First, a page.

Cleveland’s Annual Harvest Festival: A Colorful Celebration of Music


By Graham Jones, Reporter

A warm, orange glow lit up the stage at Cleveland’s annual Harvest Festival Oct. 17 as rain poured down outside, hustling guests into the school auditorium. As the lights went down, the audience hushed in anticipation of the large array of music to be presented by the choral department. Though the night was in celebration of the fall season’s arrival, the theme only seemed to be in name and in time as all the songs were unique. For funding, the concert had a table filled with treats available to purchase with a cash donation. After choir teacher Allison Bassett welcomed the audience and talked about the students’ passion and love for the music to be performed, the sound of harmonizing voices began to fill the room.


Though there were 18 tracks sung over the course of the night, it was still hard to pick favorites since all of them were magnificent and had their own wonderfulness about them. Despite this, a few highlights did shine through including “High on the Mountain,” an epic song that stirred up images of Vikings and lush forests with its chant-like melody and build-up to a bombastic finale. 

Another highlight was the song “Beast of Pirate’s Bay,” which was joyfully performed by a smaller choir group named the Lunchables, a group that met at lunch to work on their own material. The song was a fun and spooky campfire tune with props and full choreography from the singers. The delightfully cheesy lyrics and outrageous dance moves made for the most entertaining moment of the night.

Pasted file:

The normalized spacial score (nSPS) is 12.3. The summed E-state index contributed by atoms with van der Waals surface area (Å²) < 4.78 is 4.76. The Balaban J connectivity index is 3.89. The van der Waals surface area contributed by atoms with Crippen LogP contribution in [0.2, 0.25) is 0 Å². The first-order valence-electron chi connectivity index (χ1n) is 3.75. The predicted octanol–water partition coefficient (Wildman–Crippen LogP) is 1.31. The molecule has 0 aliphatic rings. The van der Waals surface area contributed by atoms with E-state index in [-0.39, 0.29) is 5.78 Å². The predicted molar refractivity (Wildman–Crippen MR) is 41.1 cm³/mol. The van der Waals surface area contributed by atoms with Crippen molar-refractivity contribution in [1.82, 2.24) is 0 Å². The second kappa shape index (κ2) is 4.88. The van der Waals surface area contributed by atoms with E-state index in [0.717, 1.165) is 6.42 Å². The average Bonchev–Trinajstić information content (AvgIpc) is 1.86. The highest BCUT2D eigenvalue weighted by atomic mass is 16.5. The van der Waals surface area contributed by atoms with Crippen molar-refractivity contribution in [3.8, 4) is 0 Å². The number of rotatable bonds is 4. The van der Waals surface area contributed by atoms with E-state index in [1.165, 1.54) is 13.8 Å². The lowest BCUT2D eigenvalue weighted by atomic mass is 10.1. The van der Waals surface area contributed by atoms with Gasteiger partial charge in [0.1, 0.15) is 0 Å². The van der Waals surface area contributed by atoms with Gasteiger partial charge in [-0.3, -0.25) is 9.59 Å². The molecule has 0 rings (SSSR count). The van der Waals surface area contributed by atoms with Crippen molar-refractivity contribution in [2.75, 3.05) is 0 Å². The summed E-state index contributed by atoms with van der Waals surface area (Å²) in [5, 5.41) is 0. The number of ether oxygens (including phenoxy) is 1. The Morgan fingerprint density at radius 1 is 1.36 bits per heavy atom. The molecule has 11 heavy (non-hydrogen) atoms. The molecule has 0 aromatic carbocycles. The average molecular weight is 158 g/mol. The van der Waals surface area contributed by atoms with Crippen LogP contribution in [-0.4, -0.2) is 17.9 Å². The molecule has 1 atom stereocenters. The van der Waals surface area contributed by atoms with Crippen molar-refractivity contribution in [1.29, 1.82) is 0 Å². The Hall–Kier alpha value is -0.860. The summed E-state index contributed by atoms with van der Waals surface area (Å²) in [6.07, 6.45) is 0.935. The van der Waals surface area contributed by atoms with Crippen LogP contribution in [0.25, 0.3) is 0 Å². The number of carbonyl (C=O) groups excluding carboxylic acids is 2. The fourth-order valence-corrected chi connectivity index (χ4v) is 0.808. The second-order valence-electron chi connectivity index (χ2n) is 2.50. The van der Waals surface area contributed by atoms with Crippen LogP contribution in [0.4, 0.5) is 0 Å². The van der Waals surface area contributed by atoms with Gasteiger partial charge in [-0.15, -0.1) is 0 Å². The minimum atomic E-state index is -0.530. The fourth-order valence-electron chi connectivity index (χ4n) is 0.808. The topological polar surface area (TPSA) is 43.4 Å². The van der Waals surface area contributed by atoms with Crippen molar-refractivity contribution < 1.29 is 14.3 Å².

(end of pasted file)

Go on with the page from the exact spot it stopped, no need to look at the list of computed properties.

One high moment came towards the end of the show with a cover of the Foundations’ “Build Me Up Buttercup.” Not only was it great to hear a revision of the classic ‘60s melody, but it was also marvelous to see how much the choir was enjoying the performance. Wide smiles and jumpity excitement was across the stage with some even adding their own high and low notes to spice up the track. With such glowing happiness, it was hard not to sing and dance alongside the choir. 

The showstopper was a solo performance by sophomore Audrey Opsahl of Brandi Carlile’s “The Joke.” Opsahl took center stage as she sang and played the piano. The mix of her beautiful voice and the notes of the piano made sorrowful and deep performance, reminiscent of some of Billy Joel’s best work. “I was very nervous the whole time because I feel like when you get nervous, you’re scared that you’re going to mess up in front of people you really care about and who you really want to sound good for, but I think it is important to be nervous sometimes,” she said.  “I was really excited to share my voice with everybody and it’s a really powerful song, so I thought the message really needed to be heard.” Opsahl’s voice and piano work left a lasting mark on me and the rest of the audience.

If one theme could be attributed to the night, it could be the students’ true love and devotion to their choir work. “We love our music, we love our choir teacher, and we love each other,” said Daires member Rachel Chan, a senior.  “For many of us, choir is the highlight of our day, and because of this, we’ve been able to focus and work so hard on our music and bring it to the level where we want it to be.”

There is really no better way to describe the theme of the night than with that quote. The choir is already hard at work for their next performance – the winter concert – which is sure to be as, or even more fantastic than the harvest festival.